[#createvm]:

Creating a virtual machine

[#inidcmvm]: Initial items to decide when creating a virtual machine
An example

Following is an example of what the above documentation might look like if files are being stored on a Unix system (or a remote network site where paths look like a Unix system). The parts that say “at /srv/” (after IPv4 addresses) are paths (locations of directories/folders). Although the example shows the paths in Unix-style, some operating systems may have paths using a different style (such as starting with a drive letter, followed by a colon and then a backslash).

Name: myvm
Keys: localhost (::1 / 127.0.0.1) at /srv/bigspace/private/mykeys/myvm/.
Network 
Docs:
localhost (::1 / 127.0.0.1) at /srv/bigspace/netdoc/.
Operating 
System
:
OpenBSD
Start 
Method:
/srv/bigspace/vrirtmach/myvm/bin/begmyvm run on localhost (::1 / 127.0.0.1)
Bootable 
Media:
localhost (::1 / 127.0.0.1) at /srv/bigspace/opsysins/freopsys/openbsd/.
Virtual 
Drives:
localhost (::1 / 127.0.0.1) at /srv/bigspace/virtmach/myvm/.
Drive 
size(s)
:
12GB

(The following sections may provide some more information about what details are expected in the above format, including hints about how to make any necessary determinations.)

Name

Create a name which is likely to be unique for the network.

Sometimes, machines are named after their intended purpose, or by their physical location, or who the machine will be primarily used by. (In a computer used by an organization, naming the machine after a role, instead of a person's name, may often provide flexibility to transfer that machine to another staff member. That may be more common, except in cases where the machine is owned by the staff member and, therefore, is less likely to be transfered to a different staff member.)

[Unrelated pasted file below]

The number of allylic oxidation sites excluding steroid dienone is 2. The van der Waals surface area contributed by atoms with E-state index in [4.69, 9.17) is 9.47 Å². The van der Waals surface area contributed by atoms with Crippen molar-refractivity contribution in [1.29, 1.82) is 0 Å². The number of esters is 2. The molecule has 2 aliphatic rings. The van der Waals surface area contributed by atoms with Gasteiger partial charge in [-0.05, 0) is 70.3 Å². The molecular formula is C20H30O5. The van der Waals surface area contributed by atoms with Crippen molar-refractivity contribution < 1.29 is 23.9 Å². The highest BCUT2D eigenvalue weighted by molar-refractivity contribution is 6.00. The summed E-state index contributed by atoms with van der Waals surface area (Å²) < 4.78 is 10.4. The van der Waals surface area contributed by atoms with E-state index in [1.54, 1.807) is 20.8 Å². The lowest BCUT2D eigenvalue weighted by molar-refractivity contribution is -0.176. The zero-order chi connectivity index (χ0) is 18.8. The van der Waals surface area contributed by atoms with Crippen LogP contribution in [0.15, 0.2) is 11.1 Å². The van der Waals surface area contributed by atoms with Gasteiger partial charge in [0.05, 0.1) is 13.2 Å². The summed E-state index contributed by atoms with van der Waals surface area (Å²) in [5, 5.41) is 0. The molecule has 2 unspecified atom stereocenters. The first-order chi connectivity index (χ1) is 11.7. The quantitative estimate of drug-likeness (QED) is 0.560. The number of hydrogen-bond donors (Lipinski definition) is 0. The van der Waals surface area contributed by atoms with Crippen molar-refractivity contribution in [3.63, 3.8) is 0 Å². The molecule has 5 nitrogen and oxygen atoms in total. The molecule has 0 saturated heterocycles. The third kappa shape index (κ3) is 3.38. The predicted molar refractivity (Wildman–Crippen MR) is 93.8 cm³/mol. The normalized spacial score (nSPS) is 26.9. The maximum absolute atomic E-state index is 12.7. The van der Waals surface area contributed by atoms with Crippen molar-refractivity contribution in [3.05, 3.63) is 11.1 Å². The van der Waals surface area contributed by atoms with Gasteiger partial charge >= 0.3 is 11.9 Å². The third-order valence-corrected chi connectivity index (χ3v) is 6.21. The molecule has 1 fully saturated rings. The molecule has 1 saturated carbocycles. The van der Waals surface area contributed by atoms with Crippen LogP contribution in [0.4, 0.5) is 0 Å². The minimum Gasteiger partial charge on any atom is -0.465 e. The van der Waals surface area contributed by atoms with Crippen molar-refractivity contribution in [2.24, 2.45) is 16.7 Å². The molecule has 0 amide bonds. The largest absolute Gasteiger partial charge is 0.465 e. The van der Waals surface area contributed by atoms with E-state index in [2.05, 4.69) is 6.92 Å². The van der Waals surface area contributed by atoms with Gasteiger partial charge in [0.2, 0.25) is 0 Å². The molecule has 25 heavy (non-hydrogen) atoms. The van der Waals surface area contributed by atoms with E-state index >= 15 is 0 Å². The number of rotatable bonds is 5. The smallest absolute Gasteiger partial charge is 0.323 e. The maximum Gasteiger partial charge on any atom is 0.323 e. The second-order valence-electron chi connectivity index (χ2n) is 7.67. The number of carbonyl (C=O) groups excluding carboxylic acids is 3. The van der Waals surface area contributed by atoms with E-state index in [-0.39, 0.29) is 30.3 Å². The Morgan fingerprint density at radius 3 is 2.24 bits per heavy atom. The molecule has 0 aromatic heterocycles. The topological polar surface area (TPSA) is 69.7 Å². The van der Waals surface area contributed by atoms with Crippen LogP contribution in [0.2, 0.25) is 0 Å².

It is common practice to take a topic of interest, and to name machines after the names of people or locations that are related to that topic. Examples may include names of cities, nations, or foods. Naming machines after some form of entertainment has been popular (although companies often stake claims in such names, so that may or may not be a good idea). For example, the items in a video game (e.g.: candle, whistle, potion, wand, raft, ladder, book, ring, key, bracelet) could be used. In addition to such nouns, adjectives (whether appropriate or humurous) may serve well as names. The nice thing about a theme is that subsequent devices on the same network can often have a name from the same theme, or a similar style of theme.

Note that in some organized environment, there may be a pre-established method of name machines. For instance, in a classroom environment, the first virtual machine created by a student named Megan might be called meganvm1. In a larger complex, machines might be named after departments, or the location where the machine may be found. When adding a machine to a pre-existing environment, consider whether this may be the case.

The operating system won't ask for the system name until further along in the process, after the bootable media is started. Until then, a name change may be as easy as modifying documentation and the names of any folders storing related files. After the computer knows the name, the name change might not be quite as easy, primarily because software on the computer and on other devices on the network may start to remember the old name.

Locations of files